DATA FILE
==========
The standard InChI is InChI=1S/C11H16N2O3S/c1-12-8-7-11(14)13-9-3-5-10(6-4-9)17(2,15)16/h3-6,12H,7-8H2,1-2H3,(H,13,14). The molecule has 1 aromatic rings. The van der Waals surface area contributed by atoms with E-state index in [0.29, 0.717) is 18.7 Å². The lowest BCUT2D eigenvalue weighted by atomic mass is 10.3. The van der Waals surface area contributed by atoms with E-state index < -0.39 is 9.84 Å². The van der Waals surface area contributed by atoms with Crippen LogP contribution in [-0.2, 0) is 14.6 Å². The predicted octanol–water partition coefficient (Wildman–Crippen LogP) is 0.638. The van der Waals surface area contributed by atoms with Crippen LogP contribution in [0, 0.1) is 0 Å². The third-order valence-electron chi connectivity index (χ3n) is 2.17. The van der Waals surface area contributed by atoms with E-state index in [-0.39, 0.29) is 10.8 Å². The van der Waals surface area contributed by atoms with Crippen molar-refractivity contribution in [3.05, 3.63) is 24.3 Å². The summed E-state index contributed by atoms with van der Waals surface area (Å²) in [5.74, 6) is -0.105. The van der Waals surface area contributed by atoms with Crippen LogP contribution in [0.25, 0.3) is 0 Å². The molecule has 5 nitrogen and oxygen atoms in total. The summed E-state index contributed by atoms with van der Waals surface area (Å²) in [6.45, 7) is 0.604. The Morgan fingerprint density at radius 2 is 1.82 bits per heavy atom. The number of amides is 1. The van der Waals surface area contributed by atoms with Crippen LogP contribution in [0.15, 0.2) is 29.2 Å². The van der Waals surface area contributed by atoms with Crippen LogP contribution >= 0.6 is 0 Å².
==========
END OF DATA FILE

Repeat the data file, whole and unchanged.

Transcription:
The standard InChI is InChI=1S/C11H16N2O3S/c1-12-8-7-11(14)13-9-3-5-10(6-4-9)17(2,15)16/h3-6,12H,7-8H2,1-2H3,(H,13,14). The molecule has 1 aromatic rings. The van der Waals surface area contributed by atoms with E-state index in [0.29, 0.717) is 18.7 Å². The lowest BCUT2D eigenvalue weighted by atomic mass is 10.3. The van der Waals surface area contributed by atoms with E-state index < -0.39 is 9.84 Å². The van der Waals surface area contributed by atoms with Crippen LogP contribution in [-0.2, 0) is 14.6 Å². The predicted octanol–water partition coefficient (Wildman–Crippen LogP) is 0.638. The van der Waals surface area contributed by atoms with Crippen LogP contribution in [0, 0.1) is 0 Å². The third-order valence-electron chi connectivity index (χ3n) is 2.17. The van der Waals surface area contributed by atoms with E-state index in [-0.39, 0.29) is 10.8 Å². The van der Waals surface area contributed by atoms with Crippen molar-refractivity contribution in [3.05, 3.63) is 24.3 Å². The summed E-state index contributed by atoms with van der Waals surface area (Å²) in [5.74, 6) is -0.105. The van der Waals surface area contributed by atoms with Crippen LogP contribution in [0.25, 0.3) is 0 Å². The molecule has 5 nitrogen and oxygen atoms in total. The summed E-state index contributed by atoms with van der Waals surface area (Å²) in [6.45, 7) is 0.604. The Morgan fingerprint density at radius 2 is 1.82 bits per heavy atom. The number of amides is 1. The van der Waals surface area contributed by atoms with Crippen LogP contribution in [0.15, 0.2) is 29.2 Å². The van der Waals surface area contributed by atoms with Crippen LogP contribution >= 0.6 is 0 Å².